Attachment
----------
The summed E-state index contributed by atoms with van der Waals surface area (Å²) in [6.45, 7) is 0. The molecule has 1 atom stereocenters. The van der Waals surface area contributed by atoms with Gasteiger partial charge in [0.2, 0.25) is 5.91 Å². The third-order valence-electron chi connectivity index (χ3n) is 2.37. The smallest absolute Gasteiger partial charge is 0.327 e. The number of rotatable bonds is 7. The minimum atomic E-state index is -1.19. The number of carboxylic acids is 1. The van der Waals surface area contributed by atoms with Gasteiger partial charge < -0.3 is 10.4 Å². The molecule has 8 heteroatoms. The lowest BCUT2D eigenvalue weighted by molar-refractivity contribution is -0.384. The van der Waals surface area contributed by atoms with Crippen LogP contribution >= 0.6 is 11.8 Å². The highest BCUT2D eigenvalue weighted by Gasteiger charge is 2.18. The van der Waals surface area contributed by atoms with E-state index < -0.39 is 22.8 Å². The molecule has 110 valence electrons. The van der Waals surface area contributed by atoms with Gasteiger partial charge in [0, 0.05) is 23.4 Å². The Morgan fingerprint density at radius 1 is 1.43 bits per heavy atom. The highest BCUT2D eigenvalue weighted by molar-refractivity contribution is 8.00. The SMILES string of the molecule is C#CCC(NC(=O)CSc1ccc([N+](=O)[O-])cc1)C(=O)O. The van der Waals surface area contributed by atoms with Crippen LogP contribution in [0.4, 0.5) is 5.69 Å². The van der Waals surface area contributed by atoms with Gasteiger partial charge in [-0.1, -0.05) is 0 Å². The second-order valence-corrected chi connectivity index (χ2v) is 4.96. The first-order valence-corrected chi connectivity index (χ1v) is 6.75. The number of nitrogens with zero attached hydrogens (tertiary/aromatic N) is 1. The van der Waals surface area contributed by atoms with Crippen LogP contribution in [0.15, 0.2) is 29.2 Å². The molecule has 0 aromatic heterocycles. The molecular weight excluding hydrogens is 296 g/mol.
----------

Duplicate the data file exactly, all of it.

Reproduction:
The summed E-state index contributed by atoms with van der Waals surface area (Å²) in [6.45, 7) is 0. The molecule has 1 atom stereocenters. The van der Waals surface area contributed by atoms with Gasteiger partial charge in [0.2, 0.25) is 5.91 Å². The third-order valence-electron chi connectivity index (χ3n) is 2.37. The smallest absolute Gasteiger partial charge is 0.327 e. The number of rotatable bonds is 7. The minimum atomic E-state index is -1.19. The number of carboxylic acids is 1. The van der Waals surface area contributed by atoms with Gasteiger partial charge < -0.3 is 10.4 Å². The molecule has 8 heteroatoms. The lowest BCUT2D eigenvalue weighted by molar-refractivity contribution is -0.384. The van der Waals surface area contributed by atoms with Crippen LogP contribution >= 0.6 is 11.8 Å². The highest BCUT2D eigenvalue weighted by Gasteiger charge is 2.18. The van der Waals surface area contributed by atoms with E-state index < -0.39 is 22.8 Å². The molecule has 110 valence electrons. The van der Waals surface area contributed by atoms with Gasteiger partial charge in [0, 0.05) is 23.4 Å². The Morgan fingerprint density at radius 1 is 1.43 bits per heavy atom. The highest BCUT2D eigenvalue weighted by molar-refractivity contribution is 8.00. The SMILES string of the molecule is C#CCC(NC(=O)CSc1ccc([N+](=O)[O-])cc1)C(=O)O. The van der Waals surface area contributed by atoms with Crippen LogP contribution in [0.4, 0.5) is 5.69 Å². The van der Waals surface area contributed by atoms with Gasteiger partial charge in [-0.1, -0.05) is 0 Å². The second-order valence-corrected chi connectivity index (χ2v) is 4.96. The first-order valence-corrected chi connectivity index (χ1v) is 6.75. The number of nitrogens with zero attached hydrogens (tertiary/aromatic N) is 1. The van der Waals surface area contributed by atoms with Crippen LogP contribution in [0.15, 0.2) is 29.2 Å². The molecule has 0 aromatic heterocycles. The molecular weight excluding hydrogens is 296 g/mol.